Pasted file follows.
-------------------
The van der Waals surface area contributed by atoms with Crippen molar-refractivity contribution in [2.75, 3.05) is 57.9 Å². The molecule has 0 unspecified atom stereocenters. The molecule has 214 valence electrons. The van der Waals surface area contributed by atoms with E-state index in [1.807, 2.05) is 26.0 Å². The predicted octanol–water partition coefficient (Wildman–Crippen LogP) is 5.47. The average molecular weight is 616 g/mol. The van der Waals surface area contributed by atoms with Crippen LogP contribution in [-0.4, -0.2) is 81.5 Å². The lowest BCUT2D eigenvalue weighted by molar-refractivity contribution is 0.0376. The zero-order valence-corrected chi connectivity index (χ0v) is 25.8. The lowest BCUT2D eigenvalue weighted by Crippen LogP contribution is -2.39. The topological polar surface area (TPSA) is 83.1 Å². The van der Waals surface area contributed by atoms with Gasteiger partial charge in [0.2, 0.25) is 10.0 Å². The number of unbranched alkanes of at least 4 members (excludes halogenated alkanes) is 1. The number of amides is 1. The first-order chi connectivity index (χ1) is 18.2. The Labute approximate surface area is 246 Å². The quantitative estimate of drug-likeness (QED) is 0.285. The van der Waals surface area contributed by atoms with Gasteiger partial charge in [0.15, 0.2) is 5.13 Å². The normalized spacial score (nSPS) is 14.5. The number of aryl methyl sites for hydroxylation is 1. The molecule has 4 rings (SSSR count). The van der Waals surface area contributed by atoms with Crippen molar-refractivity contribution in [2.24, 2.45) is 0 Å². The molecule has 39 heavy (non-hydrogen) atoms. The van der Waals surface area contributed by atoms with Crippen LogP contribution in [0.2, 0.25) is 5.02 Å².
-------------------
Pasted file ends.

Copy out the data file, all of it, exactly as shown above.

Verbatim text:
The van der Waals surface area contributed by atoms with Crippen molar-refractivity contribution in [2.75, 3.05) is 57.9 Å². The molecule has 0 unspecified atom stereocenters. The molecule has 214 valence electrons. The van der Waals surface area contributed by atoms with E-state index in [1.807, 2.05) is 26.0 Å². The predicted octanol–water partition coefficient (Wildman–Crippen LogP) is 5.47. The average molecular weight is 616 g/mol. The van der Waals surface area contributed by atoms with Crippen LogP contribution in [-0.4, -0.2) is 81.5 Å². The lowest BCUT2D eigenvalue weighted by molar-refractivity contribution is 0.0376. The zero-order valence-corrected chi connectivity index (χ0v) is 25.8. The lowest BCUT2D eigenvalue weighted by Crippen LogP contribution is -2.39. The topological polar surface area (TPSA) is 83.1 Å². The van der Waals surface area contributed by atoms with Gasteiger partial charge in [0.2, 0.25) is 10.0 Å². The number of unbranched alkanes of at least 4 members (excludes halogenated alkanes) is 1. The number of amides is 1. The first-order chi connectivity index (χ1) is 18.2. The Labute approximate surface area is 246 Å². The quantitative estimate of drug-likeness (QED) is 0.285. The van der Waals surface area contributed by atoms with Gasteiger partial charge in [0.15, 0.2) is 5.13 Å². The normalized spacial score (nSPS) is 14.5. The number of aryl methyl sites for hydroxylation is 1. The molecule has 4 rings (SSSR count). The van der Waals surface area contributed by atoms with Crippen molar-refractivity contribution in [2.24, 2.45) is 0 Å². The molecule has 39 heavy (non-hydrogen) atoms. The van der Waals surface area contributed by atoms with Crippen LogP contribution in [0.2, 0.25) is 5.02 Å².